So I've taken the time to upgrade a number of my ships, including the Stellar Cross and Travelin' Man. I've maxed out their engineering potential and have ships capable of 67.5 light year and 57.5 light year jumps respectively. If only I had that on Travelin' Man (the Asp) when I tried to reach for the Western Meridian and failed. Now it's more than capable of going there and even to Star One if necessary.
I also did some work on my Dolphin, Solar Max, but nothing particularly useful in the end. May end up selling it and kitting out a special Anaconda for passenger missions.
So after that I'm off into the black again. Currently in the V945 Scorpii Star Cluster going where many have been before. Getting across that gap between the arms is so easy now. I remember the first time I did it in an Asp back on my Sagittarius A* expedition. Not so easy then. I wish I had all the records from that trip to enter into the EDD database. But that was another laptop long ago. It might be worth mentioning that I arrived at Colonia while it was still new, within a couple of weeks after the lost station had been found. At that time it was the only thing out there.
Currently flying in Travelin' Man. The Asp is dependable, capable of the Far Jumps, turns on a Canadian Dime and handles so much better on planetary landings than the Stellar Cross did. I don't have to drop at 'floating feather' speeds to stay intact and not take hull damage.
Achrende is in the Human Bubble. If you've made it here then you've not only completed the Expedition but you're home. Now that I'm back I hope to rest for a few days, maybe do some more Engineer work on the Stellar Cross to max out the FSD, and then, if nothing exciting happens, I might head out into the black again. There are areas of the Formadine Rift I'd like to explore.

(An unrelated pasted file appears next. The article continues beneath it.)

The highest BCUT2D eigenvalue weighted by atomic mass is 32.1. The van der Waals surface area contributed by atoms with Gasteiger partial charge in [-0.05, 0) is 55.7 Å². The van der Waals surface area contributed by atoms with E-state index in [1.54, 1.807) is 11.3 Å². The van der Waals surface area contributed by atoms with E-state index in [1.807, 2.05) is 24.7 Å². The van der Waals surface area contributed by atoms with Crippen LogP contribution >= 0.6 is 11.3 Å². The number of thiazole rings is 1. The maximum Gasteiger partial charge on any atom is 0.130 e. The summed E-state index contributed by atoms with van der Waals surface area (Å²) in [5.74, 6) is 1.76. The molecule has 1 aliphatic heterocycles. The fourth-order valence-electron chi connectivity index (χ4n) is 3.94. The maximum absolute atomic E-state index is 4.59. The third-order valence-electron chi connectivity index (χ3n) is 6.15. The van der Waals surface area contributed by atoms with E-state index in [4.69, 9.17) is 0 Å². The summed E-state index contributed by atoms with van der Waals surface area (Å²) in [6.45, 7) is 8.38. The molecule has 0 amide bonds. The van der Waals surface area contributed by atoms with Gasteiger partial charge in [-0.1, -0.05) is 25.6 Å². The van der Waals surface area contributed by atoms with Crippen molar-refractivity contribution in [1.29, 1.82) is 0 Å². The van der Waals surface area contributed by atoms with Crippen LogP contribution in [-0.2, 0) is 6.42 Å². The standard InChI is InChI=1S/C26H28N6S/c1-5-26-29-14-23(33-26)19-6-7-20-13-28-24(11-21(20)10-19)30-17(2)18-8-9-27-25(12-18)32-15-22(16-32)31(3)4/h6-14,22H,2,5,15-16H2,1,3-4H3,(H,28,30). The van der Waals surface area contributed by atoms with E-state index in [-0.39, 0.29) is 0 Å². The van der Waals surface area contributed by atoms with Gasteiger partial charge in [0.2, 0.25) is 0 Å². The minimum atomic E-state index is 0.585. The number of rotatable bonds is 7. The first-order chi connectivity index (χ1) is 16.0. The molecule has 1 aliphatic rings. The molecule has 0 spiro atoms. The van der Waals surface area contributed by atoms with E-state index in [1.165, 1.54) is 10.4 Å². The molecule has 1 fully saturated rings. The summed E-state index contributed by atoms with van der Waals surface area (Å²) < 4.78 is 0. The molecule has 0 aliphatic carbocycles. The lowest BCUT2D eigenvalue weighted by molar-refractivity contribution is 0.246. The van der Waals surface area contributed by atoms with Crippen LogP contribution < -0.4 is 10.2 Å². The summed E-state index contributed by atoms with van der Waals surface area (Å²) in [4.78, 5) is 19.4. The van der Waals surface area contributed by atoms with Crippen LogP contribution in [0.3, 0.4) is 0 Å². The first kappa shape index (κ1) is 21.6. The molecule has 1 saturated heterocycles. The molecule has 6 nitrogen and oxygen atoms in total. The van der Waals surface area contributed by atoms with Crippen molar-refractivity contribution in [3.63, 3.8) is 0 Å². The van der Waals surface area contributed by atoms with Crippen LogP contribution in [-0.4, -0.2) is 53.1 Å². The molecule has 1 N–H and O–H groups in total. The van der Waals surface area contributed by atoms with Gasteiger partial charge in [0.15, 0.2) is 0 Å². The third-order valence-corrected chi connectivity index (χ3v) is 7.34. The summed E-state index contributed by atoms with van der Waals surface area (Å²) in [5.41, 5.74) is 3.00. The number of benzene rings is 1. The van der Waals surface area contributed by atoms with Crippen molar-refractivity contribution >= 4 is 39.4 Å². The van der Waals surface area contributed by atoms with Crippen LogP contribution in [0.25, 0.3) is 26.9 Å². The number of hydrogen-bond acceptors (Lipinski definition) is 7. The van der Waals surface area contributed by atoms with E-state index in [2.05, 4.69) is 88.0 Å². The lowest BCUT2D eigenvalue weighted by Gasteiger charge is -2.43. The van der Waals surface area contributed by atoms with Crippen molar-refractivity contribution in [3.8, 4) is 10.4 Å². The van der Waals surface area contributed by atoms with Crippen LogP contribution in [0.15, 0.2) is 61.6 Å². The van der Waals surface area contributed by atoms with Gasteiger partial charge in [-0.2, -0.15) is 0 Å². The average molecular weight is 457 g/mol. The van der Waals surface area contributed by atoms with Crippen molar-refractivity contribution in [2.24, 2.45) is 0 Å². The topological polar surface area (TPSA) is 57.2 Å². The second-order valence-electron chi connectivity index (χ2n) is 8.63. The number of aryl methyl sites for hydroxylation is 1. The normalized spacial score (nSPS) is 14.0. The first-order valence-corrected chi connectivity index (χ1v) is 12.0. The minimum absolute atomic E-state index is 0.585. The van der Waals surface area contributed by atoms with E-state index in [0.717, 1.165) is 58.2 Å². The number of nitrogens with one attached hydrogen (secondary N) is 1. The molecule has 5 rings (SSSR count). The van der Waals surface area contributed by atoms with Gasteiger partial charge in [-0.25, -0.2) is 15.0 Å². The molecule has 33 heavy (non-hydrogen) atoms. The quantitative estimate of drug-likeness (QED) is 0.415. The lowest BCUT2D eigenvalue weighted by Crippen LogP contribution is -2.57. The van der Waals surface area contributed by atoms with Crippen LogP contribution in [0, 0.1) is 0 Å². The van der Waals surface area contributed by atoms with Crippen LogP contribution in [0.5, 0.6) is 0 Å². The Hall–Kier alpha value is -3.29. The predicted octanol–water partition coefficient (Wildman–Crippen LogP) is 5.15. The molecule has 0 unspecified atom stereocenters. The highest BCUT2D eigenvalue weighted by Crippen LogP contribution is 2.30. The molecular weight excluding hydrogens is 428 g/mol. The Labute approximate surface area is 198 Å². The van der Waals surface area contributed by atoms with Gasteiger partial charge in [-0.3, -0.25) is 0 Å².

Located on the fringe of the Skull and Crossbones Nebula is this little system with a wonderful Class B star, a couple of planets and two black holes. I have to admit, the black holes were a surprise. This marks the second to the last waypoint of the expedition.
A Class 'MS' star. An M class star nearing the end of its life. Huge monster from even 5000 light seconds away. Not very hot for a star, though. Has a surface temp of about 3000K. Looks more formidable than it actually is.
A small system with a Class M star at it's center. I suppose it's most prominent feature is that it sits next to the Pernicious system (considered the 'Eastern Meridian'). I guess, for me, that makes all compass points now touched. Takes jumponium to reach here. Longest jump: 124 light years.
Way out at the edge of the Perseus Arm of the galaxy sits Ood Fleau ZJ-I d9-0 (Magellan's Star). Takes some jump materials to reach but it's not an issue. The system itself isn't very remarkable. I assume Magellan's Star denotes the point one could conceivably jump from to reach one of the two Magellanic Clouds that sits outside the Milky Way - assuming such jump tech were ever available to the player. Had a nice conversation with CMDR Maia Posidana along the way. She seems to be taking the Expedition in reverse. For myself, I've been suffering from a very nasty cold that's left me in badly lethargic state. Nothing seems to help and I'll probably just have to weather it through. The next waypoint is some 20,000 light years distant.